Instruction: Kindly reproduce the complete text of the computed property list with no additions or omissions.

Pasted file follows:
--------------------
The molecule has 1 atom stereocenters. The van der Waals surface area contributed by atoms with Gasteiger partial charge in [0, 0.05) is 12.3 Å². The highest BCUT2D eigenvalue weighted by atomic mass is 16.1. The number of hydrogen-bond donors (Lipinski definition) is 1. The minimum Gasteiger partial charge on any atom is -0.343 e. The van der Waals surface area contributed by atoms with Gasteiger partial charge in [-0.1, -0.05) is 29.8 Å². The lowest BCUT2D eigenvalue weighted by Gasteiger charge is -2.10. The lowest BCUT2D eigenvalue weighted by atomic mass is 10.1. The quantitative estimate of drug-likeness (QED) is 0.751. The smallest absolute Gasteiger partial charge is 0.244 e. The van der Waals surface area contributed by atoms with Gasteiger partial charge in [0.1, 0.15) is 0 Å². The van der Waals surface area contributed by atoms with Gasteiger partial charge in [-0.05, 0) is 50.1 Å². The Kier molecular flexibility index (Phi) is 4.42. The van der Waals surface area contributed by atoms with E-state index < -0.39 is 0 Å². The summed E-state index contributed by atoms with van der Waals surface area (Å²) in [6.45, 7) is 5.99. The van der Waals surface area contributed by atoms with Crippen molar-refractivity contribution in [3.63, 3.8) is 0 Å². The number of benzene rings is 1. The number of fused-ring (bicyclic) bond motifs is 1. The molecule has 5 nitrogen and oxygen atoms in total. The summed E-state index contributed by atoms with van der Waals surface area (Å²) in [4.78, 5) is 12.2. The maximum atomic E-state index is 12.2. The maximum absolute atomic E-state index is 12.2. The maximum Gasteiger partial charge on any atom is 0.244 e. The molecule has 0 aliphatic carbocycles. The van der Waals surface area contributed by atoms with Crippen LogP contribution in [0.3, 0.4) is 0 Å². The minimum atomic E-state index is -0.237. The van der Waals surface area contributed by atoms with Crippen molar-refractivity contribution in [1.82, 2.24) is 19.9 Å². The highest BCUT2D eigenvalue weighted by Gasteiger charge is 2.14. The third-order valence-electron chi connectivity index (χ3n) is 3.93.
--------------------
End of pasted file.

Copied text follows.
The molecule has 1 atom stereocenters. The van der Waals surface area contributed by atoms with Gasteiger partial charge in [0, 0.05) is 12.3 Å². The highest BCUT2D eigenvalue weighted by atomic mass is 16.1. The number of hydrogen-bond donors (Lipinski definition) is 1. The minimum Gasteiger partial charge on any atom is -0.343 e. The van der Waals surface area contributed by atoms with Gasteiger partial charge in [-0.1, -0.05) is 29.8 Å². The lowest BCUT2D eigenvalue weighted by Gasteiger charge is -2.10. The lowest BCUT2D eigenvalue weighted by atomic mass is 10.1. The quantitative estimate of drug-likeness (QED) is 0.751. The smallest absolute Gasteiger partial charge is 0.244 e. The van der Waals surface area contributed by atoms with Gasteiger partial charge in [0.1, 0.15) is 0 Å². The van der Waals surface area contributed by atoms with Gasteiger partial charge in [-0.05, 0) is 50.1 Å². The Kier molecular flexibility index (Phi) is 4.42. The van der Waals surface area contributed by atoms with E-state index < -0.39 is 0 Å². The summed E-state index contributed by atoms with van der Waals surface area (Å²) in [6.45, 7) is 5.99. The van der Waals surface area contributed by atoms with Crippen molar-refractivity contribution in [3.63, 3.8) is 0 Å². The number of benzene rings is 1. The number of fused-ring (bicyclic) bond motifs is 1. The molecule has 5 nitrogen and oxygen atoms in total. The summed E-state index contributed by atoms with van der Waals surface area (Å²) in [4.78, 5) is 12.2. The maximum atomic E-state index is 12.2. The maximum absolute atomic E-state index is 12.2. The maximum Gasteiger partial charge on any atom is 0.244 e. The molecule has 0 aliphatic carbocycles. The van der Waals surface area contributed by atoms with Crippen LogP contribution in [0.3, 0.4) is 0 Å². The minimum atomic E-state index is -0.237. The van der Waals surface area contributed by atoms with Crippen molar-refractivity contribution in [1.82, 2.24) is 19.9 Å². The highest BCUT2D eigenvalue weighted by Gasteiger charge is 2.14. The third-order valence-electron chi connectivity index (χ3n) is 3.93.